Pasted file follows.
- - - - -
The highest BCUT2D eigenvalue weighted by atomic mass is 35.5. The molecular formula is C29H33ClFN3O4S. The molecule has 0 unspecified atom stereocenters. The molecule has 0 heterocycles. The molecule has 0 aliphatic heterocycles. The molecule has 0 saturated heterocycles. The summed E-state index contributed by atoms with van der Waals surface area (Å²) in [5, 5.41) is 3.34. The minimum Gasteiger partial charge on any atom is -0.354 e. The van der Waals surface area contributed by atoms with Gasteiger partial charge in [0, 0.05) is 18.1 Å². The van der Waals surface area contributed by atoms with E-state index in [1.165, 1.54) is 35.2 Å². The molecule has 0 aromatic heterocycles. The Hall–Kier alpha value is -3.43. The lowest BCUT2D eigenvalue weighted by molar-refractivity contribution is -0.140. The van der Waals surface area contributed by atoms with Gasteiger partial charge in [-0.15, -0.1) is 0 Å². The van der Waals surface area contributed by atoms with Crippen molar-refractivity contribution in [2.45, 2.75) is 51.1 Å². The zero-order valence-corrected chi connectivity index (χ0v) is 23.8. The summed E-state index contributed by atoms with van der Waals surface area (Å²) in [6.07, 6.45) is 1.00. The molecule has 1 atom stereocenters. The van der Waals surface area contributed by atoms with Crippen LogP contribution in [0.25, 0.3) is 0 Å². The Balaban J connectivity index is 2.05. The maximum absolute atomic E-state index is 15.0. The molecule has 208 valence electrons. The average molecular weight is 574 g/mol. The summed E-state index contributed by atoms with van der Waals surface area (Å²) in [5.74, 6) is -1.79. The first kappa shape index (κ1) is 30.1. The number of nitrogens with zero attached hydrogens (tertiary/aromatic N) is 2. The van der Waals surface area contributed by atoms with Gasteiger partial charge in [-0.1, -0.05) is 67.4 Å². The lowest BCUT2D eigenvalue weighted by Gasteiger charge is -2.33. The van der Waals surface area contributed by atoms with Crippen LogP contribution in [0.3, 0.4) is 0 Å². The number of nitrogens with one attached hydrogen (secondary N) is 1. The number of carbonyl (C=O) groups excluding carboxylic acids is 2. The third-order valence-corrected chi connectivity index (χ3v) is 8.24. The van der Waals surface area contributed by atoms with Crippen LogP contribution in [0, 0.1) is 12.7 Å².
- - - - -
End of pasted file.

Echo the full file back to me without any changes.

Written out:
The highest BCUT2D eigenvalue weighted by atomic mass is 35.5. The molecular formula is C29H33ClFN3O4S. The molecule has 0 unspecified atom stereocenters. The molecule has 0 heterocycles. The molecule has 0 aliphatic heterocycles. The molecule has 0 saturated heterocycles. The summed E-state index contributed by atoms with van der Waals surface area (Å²) in [5, 5.41) is 3.34. The minimum Gasteiger partial charge on any atom is -0.354 e. The van der Waals surface area contributed by atoms with Gasteiger partial charge in [0, 0.05) is 18.1 Å². The van der Waals surface area contributed by atoms with E-state index in [1.165, 1.54) is 35.2 Å². The molecule has 0 aromatic heterocycles. The Hall–Kier alpha value is -3.43. The lowest BCUT2D eigenvalue weighted by molar-refractivity contribution is -0.140. The van der Waals surface area contributed by atoms with Gasteiger partial charge in [-0.15, -0.1) is 0 Å². The van der Waals surface area contributed by atoms with Crippen molar-refractivity contribution in [2.45, 2.75) is 51.1 Å². The zero-order valence-corrected chi connectivity index (χ0v) is 23.8. The summed E-state index contributed by atoms with van der Waals surface area (Å²) in [6.07, 6.45) is 1.00. The molecule has 1 atom stereocenters. The van der Waals surface area contributed by atoms with Crippen LogP contribution in [0.25, 0.3) is 0 Å². The Balaban J connectivity index is 2.05. The maximum absolute atomic E-state index is 15.0. The molecule has 208 valence electrons. The average molecular weight is 574 g/mol. The summed E-state index contributed by atoms with van der Waals surface area (Å²) in [5.74, 6) is -1.79. The first kappa shape index (κ1) is 30.1. The number of nitrogens with zero attached hydrogens (tertiary/aromatic N) is 2. The van der Waals surface area contributed by atoms with Gasteiger partial charge in [-0.1, -0.05) is 67.4 Å². The lowest BCUT2D eigenvalue weighted by Gasteiger charge is -2.33. The van der Waals surface area contributed by atoms with Crippen LogP contribution in [0.3, 0.4) is 0 Å². The number of nitrogens with one attached hydrogen (secondary N) is 1. The number of carbonyl (C=O) groups excluding carboxylic acids is 2. The third-order valence-corrected chi connectivity index (χ3v) is 8.24. The van der Waals surface area contributed by atoms with Crippen LogP contribution in [0, 0.1) is 12.7 Å².